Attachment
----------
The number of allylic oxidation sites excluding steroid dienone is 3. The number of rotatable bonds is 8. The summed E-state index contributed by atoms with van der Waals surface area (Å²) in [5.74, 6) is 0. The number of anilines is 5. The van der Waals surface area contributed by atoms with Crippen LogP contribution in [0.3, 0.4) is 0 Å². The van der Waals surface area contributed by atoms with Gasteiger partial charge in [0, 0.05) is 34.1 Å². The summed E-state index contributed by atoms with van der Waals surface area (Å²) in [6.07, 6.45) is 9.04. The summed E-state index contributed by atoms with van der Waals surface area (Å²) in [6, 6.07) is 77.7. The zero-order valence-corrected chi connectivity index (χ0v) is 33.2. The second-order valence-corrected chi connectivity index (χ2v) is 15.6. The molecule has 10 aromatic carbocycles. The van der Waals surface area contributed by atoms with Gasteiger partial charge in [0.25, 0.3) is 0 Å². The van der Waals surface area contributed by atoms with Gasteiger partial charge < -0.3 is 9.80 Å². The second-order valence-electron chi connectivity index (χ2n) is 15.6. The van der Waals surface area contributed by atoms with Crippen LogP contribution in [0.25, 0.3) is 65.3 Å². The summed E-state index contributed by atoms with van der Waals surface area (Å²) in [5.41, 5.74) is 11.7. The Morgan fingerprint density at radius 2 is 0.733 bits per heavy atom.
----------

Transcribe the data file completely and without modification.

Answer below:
The number of allylic oxidation sites excluding steroid dienone is 3. The number of rotatable bonds is 8. The summed E-state index contributed by atoms with van der Waals surface area (Å²) in [5.74, 6) is 0. The number of anilines is 5. The van der Waals surface area contributed by atoms with Crippen LogP contribution in [0.3, 0.4) is 0 Å². The van der Waals surface area contributed by atoms with Gasteiger partial charge in [0, 0.05) is 34.1 Å². The summed E-state index contributed by atoms with van der Waals surface area (Å²) in [6.07, 6.45) is 9.04. The summed E-state index contributed by atoms with van der Waals surface area (Å²) in [6, 6.07) is 77.7. The zero-order valence-corrected chi connectivity index (χ0v) is 33.2. The second-order valence-corrected chi connectivity index (χ2v) is 15.6. The molecule has 10 aromatic carbocycles. The van der Waals surface area contributed by atoms with Gasteiger partial charge in [0.25, 0.3) is 0 Å². The van der Waals surface area contributed by atoms with Gasteiger partial charge < -0.3 is 9.80 Å². The second-order valence-electron chi connectivity index (χ2n) is 15.6. The van der Waals surface area contributed by atoms with Crippen LogP contribution in [0.25, 0.3) is 65.3 Å². The summed E-state index contributed by atoms with van der Waals surface area (Å²) in [5.41, 5.74) is 11.7. The Morgan fingerprint density at radius 2 is 0.733 bits per heavy atom.